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There are two firm candidates for interim Lee County manager, and one on the fringes.

Those who sent resumes to the county commissioners for consideration at today’s 9:30 a.m. meeting are Roger Desjarlais, the county’s chief deputy property appraiser and former Broward County manager, and Les Cochran, former president of Youngstown State University and former Lee County School Board candidate.

Commissioners will discuss and may select the temporary replacement for outgoing County Manager Karen Hawes at the meeting at the Old Lee County Courthouse, 2120 Main St.

Hanging on the fringes is Charlie Green, longtime Lee County clerk of court, who chose not to seek re-election this year. While protesting that he does not want the job, Green sounded Monday like he would take it if asked.

Who’s the favorite?

“Rumor downtown is former assistant (county commissioner) Roger Desjarlais may have the votes,” Commissioner Frank Mann wrote in a Friday email to Cochran, who asked about the position..

Hawes resigned amid sharp criticism of her handling of the county’s medical flight program, Medstar, which failed to meet federal safety mandates for nearly a year. County officials also violated federal rules by billing patients for $3.3 million in medical flights.

Meanwhile, Commissioner Brian Bigelow sent a memo Thursday to all county department directors, asking how many years each had worked for Lee County, and how many years each had served as a director. He also asked if any would be willing to serve as interim manager and who they would select to serve as interim director of their own departments. Bigelow, who has been Hawes’ harshest critic, was out of town and could not be reached for comment Monday.

Desjarlais has been in his current position for nearly five years. He previously served as Broward County manager for nearly eight years and also served as assistant county manager for Lee County from 1993 to 1997. He said his goal has always been to return to his hometown and serve his local community in a leadership role. “I’ve been in local government for 33 years,” he said. “It’s what I do.” Desjarlais said his first job was as an ambulance attendant trainee for the county in 1975.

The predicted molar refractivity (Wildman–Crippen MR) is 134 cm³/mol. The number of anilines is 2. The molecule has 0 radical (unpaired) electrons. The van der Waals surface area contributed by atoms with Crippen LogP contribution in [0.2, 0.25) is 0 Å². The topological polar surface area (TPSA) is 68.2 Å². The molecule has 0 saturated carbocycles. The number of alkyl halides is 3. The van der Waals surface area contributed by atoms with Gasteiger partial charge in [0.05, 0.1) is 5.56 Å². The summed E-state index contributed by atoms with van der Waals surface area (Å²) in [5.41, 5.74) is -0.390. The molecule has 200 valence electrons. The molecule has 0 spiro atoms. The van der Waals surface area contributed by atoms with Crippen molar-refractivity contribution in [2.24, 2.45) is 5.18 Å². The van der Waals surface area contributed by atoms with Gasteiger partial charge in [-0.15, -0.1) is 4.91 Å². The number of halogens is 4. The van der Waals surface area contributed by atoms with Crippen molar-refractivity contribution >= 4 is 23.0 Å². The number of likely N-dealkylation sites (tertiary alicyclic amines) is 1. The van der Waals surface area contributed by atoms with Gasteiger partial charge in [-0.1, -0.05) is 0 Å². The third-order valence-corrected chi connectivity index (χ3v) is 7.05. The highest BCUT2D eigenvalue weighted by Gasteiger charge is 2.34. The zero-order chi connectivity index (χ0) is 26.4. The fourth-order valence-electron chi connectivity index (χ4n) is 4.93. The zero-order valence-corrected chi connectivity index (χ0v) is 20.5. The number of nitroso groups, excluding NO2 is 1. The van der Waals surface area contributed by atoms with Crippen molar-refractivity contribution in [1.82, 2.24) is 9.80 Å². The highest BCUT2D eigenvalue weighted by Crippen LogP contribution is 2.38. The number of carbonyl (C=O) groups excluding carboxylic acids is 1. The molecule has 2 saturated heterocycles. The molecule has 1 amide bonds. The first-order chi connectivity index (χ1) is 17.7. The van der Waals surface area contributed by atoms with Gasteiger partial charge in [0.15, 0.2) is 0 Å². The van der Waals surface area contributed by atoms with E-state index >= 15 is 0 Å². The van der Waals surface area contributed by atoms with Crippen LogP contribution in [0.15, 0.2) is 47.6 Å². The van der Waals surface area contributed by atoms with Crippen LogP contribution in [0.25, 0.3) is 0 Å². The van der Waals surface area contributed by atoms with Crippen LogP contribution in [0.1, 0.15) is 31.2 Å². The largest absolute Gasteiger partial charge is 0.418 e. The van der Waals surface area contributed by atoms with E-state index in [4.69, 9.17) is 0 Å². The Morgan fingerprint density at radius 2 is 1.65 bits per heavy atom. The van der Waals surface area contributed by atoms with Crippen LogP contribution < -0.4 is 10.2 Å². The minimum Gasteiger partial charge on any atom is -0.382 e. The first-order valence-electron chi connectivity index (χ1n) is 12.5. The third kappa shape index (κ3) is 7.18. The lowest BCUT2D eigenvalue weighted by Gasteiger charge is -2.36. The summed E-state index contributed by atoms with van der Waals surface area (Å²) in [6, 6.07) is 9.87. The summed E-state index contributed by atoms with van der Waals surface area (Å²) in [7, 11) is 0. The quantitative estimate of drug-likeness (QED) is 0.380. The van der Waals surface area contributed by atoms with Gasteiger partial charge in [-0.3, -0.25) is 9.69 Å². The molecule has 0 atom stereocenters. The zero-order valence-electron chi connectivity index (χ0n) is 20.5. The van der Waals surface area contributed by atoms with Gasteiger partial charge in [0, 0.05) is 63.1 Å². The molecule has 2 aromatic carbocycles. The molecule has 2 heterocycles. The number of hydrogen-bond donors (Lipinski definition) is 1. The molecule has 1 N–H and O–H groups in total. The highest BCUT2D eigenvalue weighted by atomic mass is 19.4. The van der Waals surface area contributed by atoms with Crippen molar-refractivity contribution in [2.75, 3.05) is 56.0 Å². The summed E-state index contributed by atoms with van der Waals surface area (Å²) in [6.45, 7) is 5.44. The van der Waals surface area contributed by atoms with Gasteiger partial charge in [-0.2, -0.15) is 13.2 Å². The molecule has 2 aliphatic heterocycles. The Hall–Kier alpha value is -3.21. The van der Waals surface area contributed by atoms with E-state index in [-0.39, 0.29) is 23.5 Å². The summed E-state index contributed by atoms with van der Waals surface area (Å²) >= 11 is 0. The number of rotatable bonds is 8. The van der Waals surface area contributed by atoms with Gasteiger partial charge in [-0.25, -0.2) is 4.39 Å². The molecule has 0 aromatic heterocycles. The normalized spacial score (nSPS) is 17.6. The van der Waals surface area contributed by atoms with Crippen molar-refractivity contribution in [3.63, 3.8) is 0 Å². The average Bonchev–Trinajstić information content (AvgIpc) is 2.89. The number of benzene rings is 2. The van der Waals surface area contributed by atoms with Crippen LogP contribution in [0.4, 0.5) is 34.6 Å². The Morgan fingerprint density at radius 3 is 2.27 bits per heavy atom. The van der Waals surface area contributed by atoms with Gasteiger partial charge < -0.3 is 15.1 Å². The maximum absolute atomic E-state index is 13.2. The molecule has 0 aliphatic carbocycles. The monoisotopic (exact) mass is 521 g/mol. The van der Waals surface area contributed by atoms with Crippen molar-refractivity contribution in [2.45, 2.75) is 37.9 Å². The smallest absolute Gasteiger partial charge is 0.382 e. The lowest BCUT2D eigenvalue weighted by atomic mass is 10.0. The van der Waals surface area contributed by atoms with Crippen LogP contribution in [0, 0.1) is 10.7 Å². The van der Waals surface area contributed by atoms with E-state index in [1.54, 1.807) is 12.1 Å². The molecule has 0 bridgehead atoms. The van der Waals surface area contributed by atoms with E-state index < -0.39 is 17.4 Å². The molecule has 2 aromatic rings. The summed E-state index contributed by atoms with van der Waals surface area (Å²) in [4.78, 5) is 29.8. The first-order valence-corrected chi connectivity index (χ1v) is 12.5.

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Cochran said the commission can make three choices for its interim county manager: a caretaker from in-house, “who doesn’t cause any ripples”; someone the board “really likes” and does what makes the commissioners happy; and a manager/consultant who focuses on accessing an organization and suggests needed changes.

Cochran sees himself in the third category. “I guess my whole life has been in public service,” he said Monday.

Cochran said the commissioners can save the county perhaps 25 to 35 percent of the cost of hiring an interim manager by choosing him. His cover letter to commissioners says he could work on a monthly service contract that doesn’t require health insurance or retirement benefits.

Green said the county changed direction in the last election and has an opportunity to make significant, positive changes. As new leaders come in, the management team should also be restructured to reflect the new energy, he said.

The county should get someone 40 to 45 years old with experience, lots of “vinegar” and a vision, he said.

What if Green were drafted by commissioners?

“If I got drafted, and this is just hypothetical, I would be coming in there and make changes,” Green said. People would know “We’re on fire. We’re going somewhere,” he said.

Commission Chairman John Manning sent his own Thursday memo to the commissioners saying that “it may be prudent” to bring in an interim manager who does not want the permanent post. “That seems to me to be the best way to go,” he said. Then the commission can do a national search.

Mann is eager to get the interim decision over with. If the board doesn’t decide on someone today, he hopes the choices can be narrowed down to two or three, with a final decision made the next week, he said. “Time’s a-wastin.”

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